John Berger: Collected Poems

Novelist, draughtsman, film-maker, essayist and critic – John Berger is one of the major European intellectuals of our time. For sixty years he has been challenging the way we see the world and how we think about it, in books like Ways of Seeing, Permanent Red, To the Wedding, A Painter of Our Time, Pig Earth, Once in Europa, Lilac and Flag and From A to X. But although Berger has always written poetry, often smuggling poems inside books like The Seventh Man, The White Bird and Pages of the Wound, this is the first time his poetry has been collected in English.

Collected Poems reflects Berger’s longstanding concerns with art and politics, love and war, history and memory, emigration, immigration and the life of the European peasantry. It includes well-known poems like ‘The Ladle’, ‘Village Maternity’ and ‘Death of La Nan M.’ as well over twenty previously unpublished poems. From ‘My Coney’ (written in 1952 when Berger was just twenty-six) to ‘They Are the Last’ written in 2008, Berger the poet demonstrates an enduring commitment to the extraordinary lives of ordinary people. These are perfectly framed still-life images, sensual and plain, delicate sketches of hard lives caught between the provisional quality of language and the permanence of things. John Berger’s Collected Poems reveals its author to be a major poet of our time.

Sample Poems

Born 5/11/26

Redder every day
the leaves of the pear trees.
Tell me what is bleeding.
Not summer
for summer left early.
Not the village
for the village though drunk on its road
has not fallen.
Not my heart
for my heart bleeds no more
than the arnica flower.

Nobody has died this month
or been fortunate enough
to receive a foreign work-permit.
We fed with soup
let sleep in the barn
no more thoughts of suicide
than is normal in November.
Tell me what is bleeding
you who see in the dark.

Hands of the world
amputated by profit
bleed in
streets of bloodsheds.


Self-portrait 1914-18

It seems now that I was so near to that war.
I was born eight years after it ended
When the General Strike had been defeated.

Yet I was born by Very Light and shrapnel
On duck boards
Among limbs without bodies.

I was born of the look of the dead
Swaddled in mustard gas
And fed in a dugout.

I was the groundless hope of survival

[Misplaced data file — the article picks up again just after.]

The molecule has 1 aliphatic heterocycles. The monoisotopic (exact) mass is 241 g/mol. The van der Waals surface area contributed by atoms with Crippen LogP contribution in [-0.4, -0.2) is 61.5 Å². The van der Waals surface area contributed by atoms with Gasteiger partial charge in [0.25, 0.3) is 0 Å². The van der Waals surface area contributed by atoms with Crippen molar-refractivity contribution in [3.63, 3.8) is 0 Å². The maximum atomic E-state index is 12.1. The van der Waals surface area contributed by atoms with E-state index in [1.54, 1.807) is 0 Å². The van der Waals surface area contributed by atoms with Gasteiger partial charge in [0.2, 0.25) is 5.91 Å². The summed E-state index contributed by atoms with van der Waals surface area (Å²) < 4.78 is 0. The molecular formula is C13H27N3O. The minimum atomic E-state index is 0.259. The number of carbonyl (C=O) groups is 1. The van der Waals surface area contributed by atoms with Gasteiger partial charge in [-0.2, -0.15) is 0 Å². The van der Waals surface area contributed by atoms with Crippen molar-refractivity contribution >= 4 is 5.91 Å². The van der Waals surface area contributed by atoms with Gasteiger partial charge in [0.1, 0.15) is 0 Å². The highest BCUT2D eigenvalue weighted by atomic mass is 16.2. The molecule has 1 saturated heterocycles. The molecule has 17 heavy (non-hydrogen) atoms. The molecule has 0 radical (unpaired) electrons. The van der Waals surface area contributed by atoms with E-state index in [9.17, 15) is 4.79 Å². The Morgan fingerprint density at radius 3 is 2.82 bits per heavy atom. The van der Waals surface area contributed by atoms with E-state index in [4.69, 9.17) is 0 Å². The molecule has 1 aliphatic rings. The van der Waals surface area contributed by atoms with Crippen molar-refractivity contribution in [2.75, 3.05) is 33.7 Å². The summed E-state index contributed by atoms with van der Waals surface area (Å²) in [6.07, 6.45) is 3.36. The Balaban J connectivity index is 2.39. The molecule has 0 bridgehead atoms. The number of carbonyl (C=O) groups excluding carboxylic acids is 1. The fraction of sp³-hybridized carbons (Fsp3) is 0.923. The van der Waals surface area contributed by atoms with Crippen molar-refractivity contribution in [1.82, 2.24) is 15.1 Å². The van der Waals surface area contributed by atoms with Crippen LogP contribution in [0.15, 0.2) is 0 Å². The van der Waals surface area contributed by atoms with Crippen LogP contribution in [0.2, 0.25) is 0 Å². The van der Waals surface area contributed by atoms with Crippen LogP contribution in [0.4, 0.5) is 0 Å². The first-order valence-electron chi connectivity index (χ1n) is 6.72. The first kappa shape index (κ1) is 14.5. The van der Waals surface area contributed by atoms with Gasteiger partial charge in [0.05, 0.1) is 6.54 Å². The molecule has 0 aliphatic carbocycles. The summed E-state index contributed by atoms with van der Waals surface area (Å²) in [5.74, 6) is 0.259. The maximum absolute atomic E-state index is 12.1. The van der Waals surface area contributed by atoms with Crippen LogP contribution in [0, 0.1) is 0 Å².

With mud between finger and thumb
Born near Abbeville.

I lived the first year of my life
Between the leaves of a pocket bible
Stuffed in a khaki haversack.

I lived the second year of my life
With three photos of a woman
Kept in a standard issue army paybook.

In the third year of my life
At 11am on November 11th 1918
I became all that was conceivable.

Before I could see
Before I could cry out
Before I could go hungry

I was the world fit for heroes to live in.


Story Tellers

crouched beside death
we are his secretaries

Reading by the candle of life
we complete his ledgers

Where he ends,
my colleagues,
we start, either side of the corpse

And when we cite him
we do so
for we know the story is almost over.



Perhaps God resembles the story tellers
loving the feeble more than
the strong
the victors less
than the stricken.
Either way
in weak late October
the forest burns
with the sunshine
of the whole vanished summer.



Pewter pock-marked
moon of the ladle
rising above the mountain
going down into the saucepan
serving generations
dredging what has grown from seed
in the garden
thickened with potato
outliving us all
on the wooden sky
of the kitchen wall

Serving mother
of the steaming pewter breast
veined by the salts
fed to her children
hungry as boars
with the evening earth
engrained around their nails
and bread the brother
serving mother

pour the sky steaming
with the carrot sun
the stars of salt
and the grease of the pig earth
pour the sky steaming
pour soup for our days
pour sleep for the night
pour years for my children



‘These poems bleed empathy with those in our world and their children who have been dispossessed from their lands and homes.’

Race and Class

‘comprises some of the most exceptional figurative lyrical poems this reviewer has read by any English poet currently writing.’

The Recusant

‘their affirmation of the living voice stands firm in this world of constant noise and information, this world of the constant deceit of corporate and political language, as a carefully crafted attempt to bring experience into language that often rings with the clarity of the bell forged by a master.’

The Con

‘As with all of Berger’s work, there is a cerebral, probing quality with keeps you on your toes.’

Steve Spence, Tears in the Fence